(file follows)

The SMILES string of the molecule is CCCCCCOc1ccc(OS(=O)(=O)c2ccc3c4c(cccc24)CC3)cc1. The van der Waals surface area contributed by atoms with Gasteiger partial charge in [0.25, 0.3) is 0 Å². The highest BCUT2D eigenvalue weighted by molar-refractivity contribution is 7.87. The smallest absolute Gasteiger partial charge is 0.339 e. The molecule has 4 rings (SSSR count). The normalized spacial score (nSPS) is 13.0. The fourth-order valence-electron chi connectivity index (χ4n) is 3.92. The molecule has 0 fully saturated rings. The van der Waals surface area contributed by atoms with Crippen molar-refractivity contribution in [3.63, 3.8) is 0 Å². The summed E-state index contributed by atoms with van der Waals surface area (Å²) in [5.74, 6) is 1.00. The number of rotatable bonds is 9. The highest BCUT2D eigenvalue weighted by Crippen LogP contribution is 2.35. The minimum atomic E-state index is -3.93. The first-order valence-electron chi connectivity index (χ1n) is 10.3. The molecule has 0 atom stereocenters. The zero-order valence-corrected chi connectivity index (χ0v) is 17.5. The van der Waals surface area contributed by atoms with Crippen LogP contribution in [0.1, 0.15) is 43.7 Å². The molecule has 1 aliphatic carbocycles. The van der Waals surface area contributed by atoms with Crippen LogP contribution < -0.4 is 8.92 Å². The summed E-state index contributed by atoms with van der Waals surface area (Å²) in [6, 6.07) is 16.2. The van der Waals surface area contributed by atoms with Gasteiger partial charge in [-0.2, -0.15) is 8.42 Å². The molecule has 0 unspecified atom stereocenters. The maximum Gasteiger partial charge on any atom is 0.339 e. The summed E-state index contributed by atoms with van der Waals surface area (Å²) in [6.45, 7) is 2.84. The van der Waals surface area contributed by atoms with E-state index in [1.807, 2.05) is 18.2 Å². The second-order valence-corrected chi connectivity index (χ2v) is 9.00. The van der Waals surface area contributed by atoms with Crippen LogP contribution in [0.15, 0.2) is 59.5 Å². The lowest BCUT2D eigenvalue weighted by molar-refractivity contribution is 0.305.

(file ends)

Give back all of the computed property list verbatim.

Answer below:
The SMILES string of the molecule is CCCCCCOc1ccc(OS(=O)(=O)c2ccc3c4c(cccc24)CC3)cc1. The van der Waals surface area contributed by atoms with Gasteiger partial charge in [0.25, 0.3) is 0 Å². The highest BCUT2D eigenvalue weighted by molar-refractivity contribution is 7.87. The smallest absolute Gasteiger partial charge is 0.339 e. The molecule has 4 rings (SSSR count). The normalized spacial score (nSPS) is 13.0. The fourth-order valence-electron chi connectivity index (χ4n) is 3.92. The molecule has 0 fully saturated rings. The van der Waals surface area contributed by atoms with Crippen molar-refractivity contribution in [3.63, 3.8) is 0 Å². The summed E-state index contributed by atoms with van der Waals surface area (Å²) in [5.74, 6) is 1.00. The number of rotatable bonds is 9. The highest BCUT2D eigenvalue weighted by Crippen LogP contribution is 2.35. The minimum atomic E-state index is -3.93. The first-order valence-electron chi connectivity index (χ1n) is 10.3. The molecule has 0 atom stereocenters. The zero-order valence-corrected chi connectivity index (χ0v) is 17.5. The van der Waals surface area contributed by atoms with Crippen LogP contribution in [0.1, 0.15) is 43.7 Å². The molecule has 1 aliphatic carbocycles. The van der Waals surface area contributed by atoms with Crippen LogP contribution < -0.4 is 8.92 Å². The summed E-state index contributed by atoms with van der Waals surface area (Å²) in [6, 6.07) is 16.2. The van der Waals surface area contributed by atoms with Gasteiger partial charge in [-0.2, -0.15) is 8.42 Å². The molecule has 0 unspecified atom stereocenters. The maximum Gasteiger partial charge on any atom is 0.339 e. The summed E-state index contributed by atoms with van der Waals surface area (Å²) in [6.45, 7) is 2.84. The van der Waals surface area contributed by atoms with E-state index in [1.807, 2.05) is 18.2 Å². The second-order valence-corrected chi connectivity index (χ2v) is 9.00. The van der Waals surface area contributed by atoms with Crippen LogP contribution in [0.15, 0.2) is 59.5 Å². The lowest BCUT2D eigenvalue weighted by molar-refractivity contribution is 0.305.